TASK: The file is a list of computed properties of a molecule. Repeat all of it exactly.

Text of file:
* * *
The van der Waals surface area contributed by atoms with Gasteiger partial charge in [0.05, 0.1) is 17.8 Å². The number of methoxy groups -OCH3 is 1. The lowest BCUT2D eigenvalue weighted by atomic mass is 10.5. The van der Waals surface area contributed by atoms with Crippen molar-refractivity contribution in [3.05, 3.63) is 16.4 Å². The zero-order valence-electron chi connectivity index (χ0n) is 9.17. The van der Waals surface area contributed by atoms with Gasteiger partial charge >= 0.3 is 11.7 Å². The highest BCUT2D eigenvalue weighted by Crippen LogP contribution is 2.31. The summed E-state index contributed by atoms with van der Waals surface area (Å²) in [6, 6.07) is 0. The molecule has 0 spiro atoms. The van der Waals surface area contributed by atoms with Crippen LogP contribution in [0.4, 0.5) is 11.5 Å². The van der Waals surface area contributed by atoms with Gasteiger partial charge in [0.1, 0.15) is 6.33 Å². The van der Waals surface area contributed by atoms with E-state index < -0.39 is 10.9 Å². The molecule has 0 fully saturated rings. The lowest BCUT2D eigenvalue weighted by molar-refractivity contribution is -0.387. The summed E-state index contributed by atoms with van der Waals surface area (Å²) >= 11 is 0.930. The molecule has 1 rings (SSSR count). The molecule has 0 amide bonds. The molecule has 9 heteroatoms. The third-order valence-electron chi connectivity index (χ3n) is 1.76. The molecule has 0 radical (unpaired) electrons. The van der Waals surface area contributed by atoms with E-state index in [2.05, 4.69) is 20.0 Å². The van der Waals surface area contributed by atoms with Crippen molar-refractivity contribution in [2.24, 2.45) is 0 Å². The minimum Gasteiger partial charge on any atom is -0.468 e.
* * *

The van der Waals surface area contributed by atoms with Gasteiger partial charge in [0.05, 0.1) is 17.8 Å². The number of methoxy groups -OCH3 is 1. The lowest BCUT2D eigenvalue weighted by atomic mass is 10.5. The van der Waals surface area contributed by atoms with Crippen molar-refractivity contribution in [3.05, 3.63) is 16.4 Å². The zero-order valence-electron chi connectivity index (χ0n) is 9.17. The van der Waals surface area contributed by atoms with Gasteiger partial charge >= 0.3 is 11.7 Å². The highest BCUT2D eigenvalue weighted by Crippen LogP contribution is 2.31. The summed E-state index contributed by atoms with van der Waals surface area (Å²) in [6, 6.07) is 0. The molecule has 0 spiro atoms. The van der Waals surface area contributed by atoms with Crippen LogP contribution in [0.4, 0.5) is 11.5 Å². The van der Waals surface area contributed by atoms with Gasteiger partial charge in [0.1, 0.15) is 6.33 Å². The van der Waals surface area contributed by atoms with E-state index < -0.39 is 10.9 Å². The molecule has 0 fully saturated rings. The lowest BCUT2D eigenvalue weighted by molar-refractivity contribution is -0.387. The summed E-state index contributed by atoms with van der Waals surface area (Å²) >= 11 is 0.930. The molecule has 1 rings (SSSR count). The molecule has 0 amide bonds. The molecule has 9 heteroatoms. The third-order valence-electron chi connectivity index (χ3n) is 1.76. The molecule has 0 radical (unpaired) electrons. The van der Waals surface area contributed by atoms with E-state index in [2.05, 4.69) is 20.0 Å². The van der Waals surface area contributed by atoms with Crippen molar-refractivity contribution in [2.24, 2.45) is 0 Å². The minimum Gasteiger partial charge on any atom is -0.468 e.